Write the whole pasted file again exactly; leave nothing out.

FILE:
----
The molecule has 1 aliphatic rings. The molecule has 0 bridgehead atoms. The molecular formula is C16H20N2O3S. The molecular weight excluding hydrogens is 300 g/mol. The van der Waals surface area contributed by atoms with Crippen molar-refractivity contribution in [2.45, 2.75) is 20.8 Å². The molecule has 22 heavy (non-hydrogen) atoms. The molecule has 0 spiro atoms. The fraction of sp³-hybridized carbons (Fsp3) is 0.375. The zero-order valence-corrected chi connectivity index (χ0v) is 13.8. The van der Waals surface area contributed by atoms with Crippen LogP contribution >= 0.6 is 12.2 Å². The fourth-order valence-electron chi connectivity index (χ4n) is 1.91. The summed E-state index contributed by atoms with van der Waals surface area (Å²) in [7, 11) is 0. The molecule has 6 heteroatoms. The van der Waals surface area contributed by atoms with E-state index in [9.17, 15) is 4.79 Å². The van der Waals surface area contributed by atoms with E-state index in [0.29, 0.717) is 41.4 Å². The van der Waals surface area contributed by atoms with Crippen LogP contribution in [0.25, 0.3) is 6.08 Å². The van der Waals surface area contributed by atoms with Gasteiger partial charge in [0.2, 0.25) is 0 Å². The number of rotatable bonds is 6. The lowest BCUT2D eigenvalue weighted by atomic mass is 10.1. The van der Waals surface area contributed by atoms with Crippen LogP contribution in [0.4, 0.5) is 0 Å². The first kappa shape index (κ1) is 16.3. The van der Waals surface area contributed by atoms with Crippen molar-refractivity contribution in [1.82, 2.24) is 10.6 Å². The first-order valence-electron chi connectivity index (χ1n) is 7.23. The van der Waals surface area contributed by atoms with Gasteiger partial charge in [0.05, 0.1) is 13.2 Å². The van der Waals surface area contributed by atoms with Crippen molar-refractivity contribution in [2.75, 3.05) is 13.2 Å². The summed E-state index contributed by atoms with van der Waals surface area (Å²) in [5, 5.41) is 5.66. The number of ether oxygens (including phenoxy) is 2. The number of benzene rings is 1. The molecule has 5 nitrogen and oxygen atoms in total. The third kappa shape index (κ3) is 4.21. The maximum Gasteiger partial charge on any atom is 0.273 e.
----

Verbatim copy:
The molecule has 1 aliphatic rings. The molecule has 0 bridgehead atoms. The molecular formula is C16H20N2O3S. The molecular weight excluding hydrogens is 300 g/mol. The van der Waals surface area contributed by atoms with Crippen molar-refractivity contribution in [2.45, 2.75) is 20.8 Å². The molecule has 22 heavy (non-hydrogen) atoms. The molecule has 0 spiro atoms. The fraction of sp³-hybridized carbons (Fsp3) is 0.375. The zero-order valence-corrected chi connectivity index (χ0v) is 13.8. The van der Waals surface area contributed by atoms with Crippen LogP contribution >= 0.6 is 12.2 Å². The fourth-order valence-electron chi connectivity index (χ4n) is 1.91. The summed E-state index contributed by atoms with van der Waals surface area (Å²) in [7, 11) is 0. The molecule has 6 heteroatoms. The van der Waals surface area contributed by atoms with E-state index in [9.17, 15) is 4.79 Å². The van der Waals surface area contributed by atoms with E-state index in [0.29, 0.717) is 41.4 Å². The van der Waals surface area contributed by atoms with Crippen LogP contribution in [0.25, 0.3) is 6.08 Å². The van der Waals surface area contributed by atoms with Gasteiger partial charge in [0.2, 0.25) is 0 Å². The number of rotatable bonds is 6. The lowest BCUT2D eigenvalue weighted by atomic mass is 10.1. The van der Waals surface area contributed by atoms with Crippen LogP contribution in [0.4, 0.5) is 0 Å². The first kappa shape index (κ1) is 16.3. The van der Waals surface area contributed by atoms with Crippen molar-refractivity contribution in [1.82, 2.24) is 10.6 Å². The first-order valence-electron chi connectivity index (χ1n) is 7.23. The van der Waals surface area contributed by atoms with Gasteiger partial charge in [0.05, 0.1) is 13.2 Å². The van der Waals surface area contributed by atoms with Crippen molar-refractivity contribution in [2.75, 3.05) is 13.2 Å². The summed E-state index contributed by atoms with van der Waals surface area (Å²) in [5, 5.41) is 5.66. The number of ether oxygens (including phenoxy) is 2. The number of benzene rings is 1. The molecule has 5 nitrogen and oxygen atoms in total. The third kappa shape index (κ3) is 4.21. The maximum Gasteiger partial charge on any atom is 0.273 e.